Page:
There Decides Everybody. Except You


Do you wait to hear what your peers are saying before deciding whether to do something?

There's well documented research saying that you do — social creatures following the herd, gotta have social "proofing" to be worth anything.

I don't know about you, I feel sad when I see people miss opportunities to initiate and lead by having confidence in themselves. 

Where is the beauty of personal discovery? How about the freedom of having options?

Take it further and look at ability to innovate and be creative, to express yourself artistically, to think with your own head.

Yelpification of choices

Imagine you're in a new city and are looking for a restaurant to have dinner with a small group of friends. You jump on Yielp, look a few places up, and decide to go to this interesting-sounding, well-rated, hole in the wall you'll never tell anyone you've been to where you eat a meal you would never recommend.

This actually happened to a group of us. I've had better luck picking random places by trusting my gut and experience of what I look for to find a good dining experience.

This older Wired article has some more food for thought, pardon the pun.

Social as state-/group-owned

"Everyone knows that you do things this way," is a dangerous statement on two fronts:

  1. you lose the value in thinking when pressured by a "do it this way" culture
  2. and miss having your own experience to organize without knowing what it is like to think as you baseline

Do you have more confidence in your own ability to value an experience or do you yield to the opinion of others?

How about in business? Groupthink, decisions by committee, averaging things out to achieve excellence (solve this conundrum and you're a magician), meanwhile not develivering on your promises (reaching is more like it).

Yes, even great companies lose their way when following the herd:

Under Eric Schmidt ads were always in the background. Google was run like an innovation factory, empowering employees to be entrepreneurial through founder’s awards, peer bonuses and 20% time. Our advertising revenue gave us the headroom to think, innovate and create.

[…] Larry Page himself assumed command to right this wrong. Social became state-owned, a corporate mandate called Google+. It was an ominous name invoking the feeling that Google alone wasn’t enough. Search had to be social. Android had to be social. You Tube, once joyous in their independence, had to be … well, you get the point. Even worse was that innovation had to be social. Ideas that failed to put Google+ at the center of the universe were a distraction.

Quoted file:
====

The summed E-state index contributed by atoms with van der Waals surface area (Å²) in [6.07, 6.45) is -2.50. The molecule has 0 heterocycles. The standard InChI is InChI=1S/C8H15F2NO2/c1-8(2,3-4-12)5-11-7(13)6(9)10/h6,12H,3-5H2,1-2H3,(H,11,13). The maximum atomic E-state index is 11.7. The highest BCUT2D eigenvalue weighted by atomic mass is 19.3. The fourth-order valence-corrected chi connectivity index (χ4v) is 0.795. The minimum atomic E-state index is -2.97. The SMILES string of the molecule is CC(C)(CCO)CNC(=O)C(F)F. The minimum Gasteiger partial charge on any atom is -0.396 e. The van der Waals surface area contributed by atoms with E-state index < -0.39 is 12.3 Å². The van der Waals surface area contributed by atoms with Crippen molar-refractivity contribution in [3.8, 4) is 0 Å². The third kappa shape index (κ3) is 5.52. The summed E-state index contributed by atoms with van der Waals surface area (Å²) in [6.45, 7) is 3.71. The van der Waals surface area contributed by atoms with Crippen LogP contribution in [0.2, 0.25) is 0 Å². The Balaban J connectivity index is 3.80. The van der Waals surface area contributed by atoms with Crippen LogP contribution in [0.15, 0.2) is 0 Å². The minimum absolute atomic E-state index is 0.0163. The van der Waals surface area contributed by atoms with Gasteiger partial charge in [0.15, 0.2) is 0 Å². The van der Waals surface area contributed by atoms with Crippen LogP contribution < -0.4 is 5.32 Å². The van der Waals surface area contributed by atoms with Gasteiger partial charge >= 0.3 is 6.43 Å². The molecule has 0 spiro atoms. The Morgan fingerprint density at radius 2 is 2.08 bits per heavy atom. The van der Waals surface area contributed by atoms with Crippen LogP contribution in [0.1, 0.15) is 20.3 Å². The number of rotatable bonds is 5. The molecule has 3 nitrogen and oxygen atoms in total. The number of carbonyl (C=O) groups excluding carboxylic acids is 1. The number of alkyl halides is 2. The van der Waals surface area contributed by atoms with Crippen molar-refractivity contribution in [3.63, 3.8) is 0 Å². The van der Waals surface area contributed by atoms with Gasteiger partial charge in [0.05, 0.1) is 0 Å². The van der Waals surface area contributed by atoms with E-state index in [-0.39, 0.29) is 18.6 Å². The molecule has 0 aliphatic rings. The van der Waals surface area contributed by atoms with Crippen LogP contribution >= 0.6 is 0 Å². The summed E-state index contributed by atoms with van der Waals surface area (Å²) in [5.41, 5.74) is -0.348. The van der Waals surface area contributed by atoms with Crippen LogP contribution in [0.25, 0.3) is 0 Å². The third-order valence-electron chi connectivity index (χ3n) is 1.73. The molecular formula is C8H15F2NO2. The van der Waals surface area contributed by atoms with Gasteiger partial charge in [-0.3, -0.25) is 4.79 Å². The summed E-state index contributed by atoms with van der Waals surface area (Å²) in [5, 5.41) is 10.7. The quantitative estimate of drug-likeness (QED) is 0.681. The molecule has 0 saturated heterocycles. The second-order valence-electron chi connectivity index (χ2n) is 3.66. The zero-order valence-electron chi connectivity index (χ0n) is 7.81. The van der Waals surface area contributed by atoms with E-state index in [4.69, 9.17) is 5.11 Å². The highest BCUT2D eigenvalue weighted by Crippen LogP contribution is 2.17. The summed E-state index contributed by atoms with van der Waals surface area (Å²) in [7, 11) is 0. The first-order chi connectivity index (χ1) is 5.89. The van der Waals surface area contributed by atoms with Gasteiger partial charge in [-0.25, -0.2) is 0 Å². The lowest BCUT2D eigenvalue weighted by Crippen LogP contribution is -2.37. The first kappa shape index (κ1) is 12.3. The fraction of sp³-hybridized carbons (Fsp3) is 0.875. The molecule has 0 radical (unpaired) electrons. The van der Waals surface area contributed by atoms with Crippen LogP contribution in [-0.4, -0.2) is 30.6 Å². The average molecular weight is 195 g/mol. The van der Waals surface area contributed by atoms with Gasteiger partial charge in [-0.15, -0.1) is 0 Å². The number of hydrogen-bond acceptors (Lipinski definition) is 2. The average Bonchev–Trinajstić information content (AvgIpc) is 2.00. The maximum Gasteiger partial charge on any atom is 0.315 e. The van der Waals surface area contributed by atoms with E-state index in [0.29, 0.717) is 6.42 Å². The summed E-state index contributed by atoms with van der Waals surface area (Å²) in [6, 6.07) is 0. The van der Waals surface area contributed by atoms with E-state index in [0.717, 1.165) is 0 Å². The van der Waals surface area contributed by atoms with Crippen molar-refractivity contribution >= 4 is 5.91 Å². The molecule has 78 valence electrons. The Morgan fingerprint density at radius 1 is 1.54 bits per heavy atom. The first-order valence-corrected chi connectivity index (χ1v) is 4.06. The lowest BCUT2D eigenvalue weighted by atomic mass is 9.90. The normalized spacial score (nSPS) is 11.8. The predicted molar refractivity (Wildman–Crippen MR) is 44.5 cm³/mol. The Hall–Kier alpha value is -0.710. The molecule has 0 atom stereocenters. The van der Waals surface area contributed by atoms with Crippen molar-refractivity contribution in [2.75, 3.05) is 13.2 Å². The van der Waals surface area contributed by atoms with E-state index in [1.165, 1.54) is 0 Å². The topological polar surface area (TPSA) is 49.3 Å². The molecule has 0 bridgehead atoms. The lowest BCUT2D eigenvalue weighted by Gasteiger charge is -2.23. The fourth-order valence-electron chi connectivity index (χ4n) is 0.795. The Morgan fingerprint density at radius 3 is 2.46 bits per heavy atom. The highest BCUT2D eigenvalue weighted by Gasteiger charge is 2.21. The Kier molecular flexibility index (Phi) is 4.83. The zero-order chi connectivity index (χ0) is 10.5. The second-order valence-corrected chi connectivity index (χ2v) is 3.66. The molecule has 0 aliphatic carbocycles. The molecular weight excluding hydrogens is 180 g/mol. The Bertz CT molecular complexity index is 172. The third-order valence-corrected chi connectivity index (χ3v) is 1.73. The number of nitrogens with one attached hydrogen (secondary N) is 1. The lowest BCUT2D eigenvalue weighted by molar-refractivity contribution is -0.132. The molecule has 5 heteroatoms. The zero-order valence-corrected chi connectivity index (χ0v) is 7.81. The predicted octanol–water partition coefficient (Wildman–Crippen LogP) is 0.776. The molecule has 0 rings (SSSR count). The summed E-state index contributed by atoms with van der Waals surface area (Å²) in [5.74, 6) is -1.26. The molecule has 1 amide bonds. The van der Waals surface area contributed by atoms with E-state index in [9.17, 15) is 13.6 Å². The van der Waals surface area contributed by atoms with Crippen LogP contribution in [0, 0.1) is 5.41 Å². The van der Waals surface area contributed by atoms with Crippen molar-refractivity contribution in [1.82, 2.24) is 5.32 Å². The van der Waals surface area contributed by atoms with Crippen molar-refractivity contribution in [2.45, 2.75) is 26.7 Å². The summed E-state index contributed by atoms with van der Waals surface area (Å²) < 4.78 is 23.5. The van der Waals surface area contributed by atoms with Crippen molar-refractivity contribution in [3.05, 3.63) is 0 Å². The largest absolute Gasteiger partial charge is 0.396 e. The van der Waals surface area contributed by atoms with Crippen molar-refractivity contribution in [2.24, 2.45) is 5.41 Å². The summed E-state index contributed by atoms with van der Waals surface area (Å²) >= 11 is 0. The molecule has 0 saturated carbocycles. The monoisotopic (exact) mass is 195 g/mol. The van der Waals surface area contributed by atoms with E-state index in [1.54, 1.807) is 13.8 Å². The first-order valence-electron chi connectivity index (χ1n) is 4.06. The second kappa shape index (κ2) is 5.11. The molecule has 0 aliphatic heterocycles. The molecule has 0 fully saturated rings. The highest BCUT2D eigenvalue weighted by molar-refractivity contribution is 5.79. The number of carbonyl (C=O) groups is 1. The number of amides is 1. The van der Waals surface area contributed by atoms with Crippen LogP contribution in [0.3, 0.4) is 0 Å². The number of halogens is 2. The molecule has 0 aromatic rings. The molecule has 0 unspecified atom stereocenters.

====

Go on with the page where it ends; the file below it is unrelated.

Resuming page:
Suddenly, 20% meant half-assed. Google Labs was shut down. App Engine fees were raised. APIs that had been free for years were deprecated or provided for a fee.

The point is their way, their thinking, their culture, what made them special are put on hold to chase the success of another platform.

Opportunities to filter, and discover with social technologies abound. Possibility is with creation and deliberate trade — as businesses, and as individuals.


The workshop organization and material are so strong that I already have orders for corporate sessions. This means I'll be able to run this public event only once this year.

I test hypotheses with my own work all the time.

So I got creative with a third come-with-a- colleague option and introduced a discount code applicable to the full early bird and standard price tickets.

  • Use the code "work" to get $50 off regular price (5 tickets left)
  • Bring a colleague and you each pay $150 and get a discount code for the guide (10 tickets), or
  • Enroll in the early bird (you have until Tuesday March 20 to get $100 off regular price)

At Conversation Agent you decide.


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